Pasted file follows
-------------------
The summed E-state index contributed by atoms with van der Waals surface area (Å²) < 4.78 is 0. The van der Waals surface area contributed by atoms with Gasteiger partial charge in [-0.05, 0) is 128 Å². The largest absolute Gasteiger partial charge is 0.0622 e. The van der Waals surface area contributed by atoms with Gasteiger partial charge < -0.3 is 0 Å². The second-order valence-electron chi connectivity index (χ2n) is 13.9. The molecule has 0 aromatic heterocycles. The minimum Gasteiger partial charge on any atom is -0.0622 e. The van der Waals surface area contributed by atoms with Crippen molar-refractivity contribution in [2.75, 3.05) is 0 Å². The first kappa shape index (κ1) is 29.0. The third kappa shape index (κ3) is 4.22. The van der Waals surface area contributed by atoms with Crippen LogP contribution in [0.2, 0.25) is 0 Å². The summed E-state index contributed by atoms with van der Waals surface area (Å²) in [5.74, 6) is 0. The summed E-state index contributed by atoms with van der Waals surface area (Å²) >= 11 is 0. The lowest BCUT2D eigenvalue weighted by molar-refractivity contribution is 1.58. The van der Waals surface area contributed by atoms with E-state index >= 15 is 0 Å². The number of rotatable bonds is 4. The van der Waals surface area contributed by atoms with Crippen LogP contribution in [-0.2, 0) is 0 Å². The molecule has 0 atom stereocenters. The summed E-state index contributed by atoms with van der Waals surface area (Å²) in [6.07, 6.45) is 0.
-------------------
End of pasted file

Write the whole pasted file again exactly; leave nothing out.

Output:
The summed E-state index contributed by atoms with van der Waals surface area (Å²) < 4.78 is 0. The van der Waals surface area contributed by atoms with Gasteiger partial charge in [-0.05, 0) is 128 Å². The largest absolute Gasteiger partial charge is 0.0622 e. The van der Waals surface area contributed by atoms with Gasteiger partial charge < -0.3 is 0 Å². The second-order valence-electron chi connectivity index (χ2n) is 13.9. The molecule has 0 aromatic heterocycles. The minimum Gasteiger partial charge on any atom is -0.0622 e. The van der Waals surface area contributed by atoms with Crippen molar-refractivity contribution in [2.75, 3.05) is 0 Å². The first kappa shape index (κ1) is 29.0. The third kappa shape index (κ3) is 4.22. The van der Waals surface area contributed by atoms with Crippen LogP contribution in [0.2, 0.25) is 0 Å². The summed E-state index contributed by atoms with van der Waals surface area (Å²) in [5.74, 6) is 0. The summed E-state index contributed by atoms with van der Waals surface area (Å²) >= 11 is 0. The lowest BCUT2D eigenvalue weighted by molar-refractivity contribution is 1.58. The van der Waals surface area contributed by atoms with E-state index >= 15 is 0 Å². The number of rotatable bonds is 4. The van der Waals surface area contributed by atoms with Crippen LogP contribution in [-0.2, 0) is 0 Å². The molecule has 0 atom stereocenters. The summed E-state index contributed by atoms with van der Waals surface area (Å²) in [6.07, 6.45) is 0.